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Tuesday, August 24, 2010

Tongue Cancer Awareness....

  It's Follow Friday 40 and Over at Never Growing Old. Come and join along.

    I'm using this post today to hopefully get more people to read this.

(This is long, but please read. It could save your life or someone you love.)

Those of you that knew me before blogging came into my world, know that in March 2008 I found out that I had tongue cancer.
 I had some crusty places on my tongue that my dentist, and my oral surgeon were very concerned about. They sent me on to some maxilliofacial doctors - Ghali/Kim.
 After the first 3 biopsies within about a 3 year span, they just told me to watch it, and come back if I suspected anything, but to come once a year for checkups if I felt I needed to.
 Those places started getting sore so I figured it was time to return to the doctor. Good thing I did, because this time they were malignant - squarmous cell carcinoma.
 Anyone who had had any kind of cancer diagnosis knows the feeling. I will never forget the look on my son, daughter, and husband's face when I woke up, and asked if everything was ok. Utter despair! but lots of reassurance that all would be fine. Well, no one except God above knows that for sure!

 In May 2008, I had very major surgery. You can read about it in my Archives (just scroll down the page) if you wish.

 That's why my daughter started this blog.  It was traumatic, painful, and overwhelming, but in the end, I had a good outcome. There was no cancer in the lymph nodes, and I didn't have to take chemo/radiation. Thank you God!  (Short version: Dr. cut out the cancerous tongue, took the main vein in my left arm to use for my tongue's blood flow, took a piece of muscle from my forearm to repair my tongue, took skin from under my arm to repair my forearm. Basically cut from my left ear down and back up to my throat. 12 hr. surgery)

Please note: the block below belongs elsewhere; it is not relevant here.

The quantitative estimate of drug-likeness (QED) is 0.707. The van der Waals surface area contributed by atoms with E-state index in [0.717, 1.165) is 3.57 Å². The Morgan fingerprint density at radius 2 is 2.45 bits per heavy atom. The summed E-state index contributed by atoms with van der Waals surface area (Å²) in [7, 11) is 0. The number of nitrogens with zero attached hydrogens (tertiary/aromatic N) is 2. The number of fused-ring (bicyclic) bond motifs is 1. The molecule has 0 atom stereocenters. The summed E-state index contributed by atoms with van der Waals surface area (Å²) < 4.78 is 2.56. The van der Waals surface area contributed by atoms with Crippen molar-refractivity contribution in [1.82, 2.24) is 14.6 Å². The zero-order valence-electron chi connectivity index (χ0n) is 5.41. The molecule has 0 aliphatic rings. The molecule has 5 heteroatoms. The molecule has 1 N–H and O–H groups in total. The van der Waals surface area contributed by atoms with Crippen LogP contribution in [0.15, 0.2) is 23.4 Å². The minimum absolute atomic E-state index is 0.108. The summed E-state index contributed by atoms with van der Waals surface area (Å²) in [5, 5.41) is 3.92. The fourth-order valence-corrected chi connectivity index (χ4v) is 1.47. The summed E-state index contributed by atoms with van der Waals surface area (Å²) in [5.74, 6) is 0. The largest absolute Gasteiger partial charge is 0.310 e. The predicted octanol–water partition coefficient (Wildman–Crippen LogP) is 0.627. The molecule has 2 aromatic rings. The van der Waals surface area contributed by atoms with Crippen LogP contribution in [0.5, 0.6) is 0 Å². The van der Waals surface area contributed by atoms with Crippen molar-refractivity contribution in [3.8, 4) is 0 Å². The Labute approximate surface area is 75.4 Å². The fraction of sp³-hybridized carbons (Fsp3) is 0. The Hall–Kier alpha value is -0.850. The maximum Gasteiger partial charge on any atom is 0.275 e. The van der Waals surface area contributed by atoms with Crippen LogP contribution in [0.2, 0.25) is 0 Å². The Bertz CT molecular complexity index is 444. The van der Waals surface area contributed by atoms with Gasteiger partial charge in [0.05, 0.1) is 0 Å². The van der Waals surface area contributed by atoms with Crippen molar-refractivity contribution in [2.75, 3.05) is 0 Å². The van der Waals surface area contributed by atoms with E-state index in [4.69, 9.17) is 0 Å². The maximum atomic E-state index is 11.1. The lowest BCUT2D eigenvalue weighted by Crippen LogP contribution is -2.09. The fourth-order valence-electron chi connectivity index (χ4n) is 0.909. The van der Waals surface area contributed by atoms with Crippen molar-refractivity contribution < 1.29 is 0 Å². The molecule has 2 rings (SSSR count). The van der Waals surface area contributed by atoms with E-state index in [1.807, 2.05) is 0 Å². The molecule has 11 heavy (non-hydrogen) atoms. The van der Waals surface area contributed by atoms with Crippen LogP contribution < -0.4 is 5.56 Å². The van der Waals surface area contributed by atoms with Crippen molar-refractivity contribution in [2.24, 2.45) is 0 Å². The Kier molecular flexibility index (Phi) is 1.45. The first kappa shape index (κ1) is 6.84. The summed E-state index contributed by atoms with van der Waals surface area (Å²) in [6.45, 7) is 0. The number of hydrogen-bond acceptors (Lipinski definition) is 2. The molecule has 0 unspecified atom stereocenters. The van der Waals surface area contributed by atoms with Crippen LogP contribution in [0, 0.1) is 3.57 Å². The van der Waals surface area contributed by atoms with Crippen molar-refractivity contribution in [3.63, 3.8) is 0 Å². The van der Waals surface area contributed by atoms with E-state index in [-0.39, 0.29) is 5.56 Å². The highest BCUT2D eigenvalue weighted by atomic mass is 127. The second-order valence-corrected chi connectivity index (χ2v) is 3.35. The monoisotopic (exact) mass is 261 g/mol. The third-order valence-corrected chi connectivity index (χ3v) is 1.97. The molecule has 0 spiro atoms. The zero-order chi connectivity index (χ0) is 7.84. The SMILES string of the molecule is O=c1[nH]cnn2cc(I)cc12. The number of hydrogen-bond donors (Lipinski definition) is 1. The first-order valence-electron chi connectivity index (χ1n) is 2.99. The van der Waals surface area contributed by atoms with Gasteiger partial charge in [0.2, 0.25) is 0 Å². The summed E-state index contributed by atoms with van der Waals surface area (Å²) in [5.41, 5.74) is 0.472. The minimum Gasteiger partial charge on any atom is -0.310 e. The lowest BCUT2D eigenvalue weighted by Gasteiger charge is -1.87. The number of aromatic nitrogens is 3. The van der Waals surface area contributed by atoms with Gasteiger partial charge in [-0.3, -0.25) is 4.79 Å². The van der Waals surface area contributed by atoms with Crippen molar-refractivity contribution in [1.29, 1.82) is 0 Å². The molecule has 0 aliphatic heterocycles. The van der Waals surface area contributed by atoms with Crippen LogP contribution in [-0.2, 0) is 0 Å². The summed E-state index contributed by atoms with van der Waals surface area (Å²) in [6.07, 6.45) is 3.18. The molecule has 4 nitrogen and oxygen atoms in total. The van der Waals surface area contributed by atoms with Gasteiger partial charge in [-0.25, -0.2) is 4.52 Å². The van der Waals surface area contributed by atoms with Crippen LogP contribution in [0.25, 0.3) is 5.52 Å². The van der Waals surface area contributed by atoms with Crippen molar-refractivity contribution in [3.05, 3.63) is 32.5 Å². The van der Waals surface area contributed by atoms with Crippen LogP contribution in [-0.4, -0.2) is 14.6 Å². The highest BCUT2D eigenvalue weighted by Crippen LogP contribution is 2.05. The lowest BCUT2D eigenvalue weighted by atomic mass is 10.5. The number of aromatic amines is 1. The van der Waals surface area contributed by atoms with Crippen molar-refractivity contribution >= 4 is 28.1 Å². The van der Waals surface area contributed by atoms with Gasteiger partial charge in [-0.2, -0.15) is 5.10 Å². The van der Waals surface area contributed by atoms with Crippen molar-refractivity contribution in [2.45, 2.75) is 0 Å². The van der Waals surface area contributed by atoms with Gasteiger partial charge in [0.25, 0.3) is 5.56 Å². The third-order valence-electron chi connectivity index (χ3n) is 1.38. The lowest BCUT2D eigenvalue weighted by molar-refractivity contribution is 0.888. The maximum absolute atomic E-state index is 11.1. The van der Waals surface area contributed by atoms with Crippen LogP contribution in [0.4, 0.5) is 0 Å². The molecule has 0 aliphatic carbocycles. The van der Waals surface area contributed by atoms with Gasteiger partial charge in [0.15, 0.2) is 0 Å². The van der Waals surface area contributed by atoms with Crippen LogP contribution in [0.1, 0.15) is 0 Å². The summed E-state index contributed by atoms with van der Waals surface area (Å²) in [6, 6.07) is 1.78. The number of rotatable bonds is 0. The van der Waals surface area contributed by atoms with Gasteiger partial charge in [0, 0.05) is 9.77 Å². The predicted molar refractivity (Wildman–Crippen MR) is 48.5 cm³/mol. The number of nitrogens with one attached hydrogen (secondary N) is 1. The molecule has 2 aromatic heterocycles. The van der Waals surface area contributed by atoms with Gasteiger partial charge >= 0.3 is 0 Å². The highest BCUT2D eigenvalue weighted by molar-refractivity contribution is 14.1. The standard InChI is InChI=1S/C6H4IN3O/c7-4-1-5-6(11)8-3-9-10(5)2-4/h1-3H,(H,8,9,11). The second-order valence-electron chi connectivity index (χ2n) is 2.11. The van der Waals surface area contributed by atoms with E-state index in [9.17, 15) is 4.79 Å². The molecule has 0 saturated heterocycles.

Of course they explained all of this to me during my post-op appointment - but hello! Do you think I really understood what was going to happen? and neither did my family. I think in some ways it was harder on them than me - at least for the first few days because I was in ICU unconscious.

  The miracle part is - on the 8th day I was talking! Amazing to say the least. As horrible as it sounds, the inside of my mouth gave me the least amout of pain and discomfort.

  Now my message is this. So many people do not realize how common mouth/tongue cancer is, and people don't get these things checked as they should. I was in the 4% to even get this as I had never smoked. Smokers are in a very high % to get mouth/tongue cancers. One reason mine was so successful is that it was all confined to the tongue area, and they were able to remove it. Yes, I have regular checkups. I have wonderful doctors. They know me personally if I see them on the street. That's how often I've been there. They are like my family.

  Just last week I went to the funeral of the sister of a friend. She died from tongue/mouth cancer. She was only diagnosed/operated on a little over a year ago. Hers was already in Stage 4. She had a lot of complications after the surgery. It was so sad. She was only 55 years old.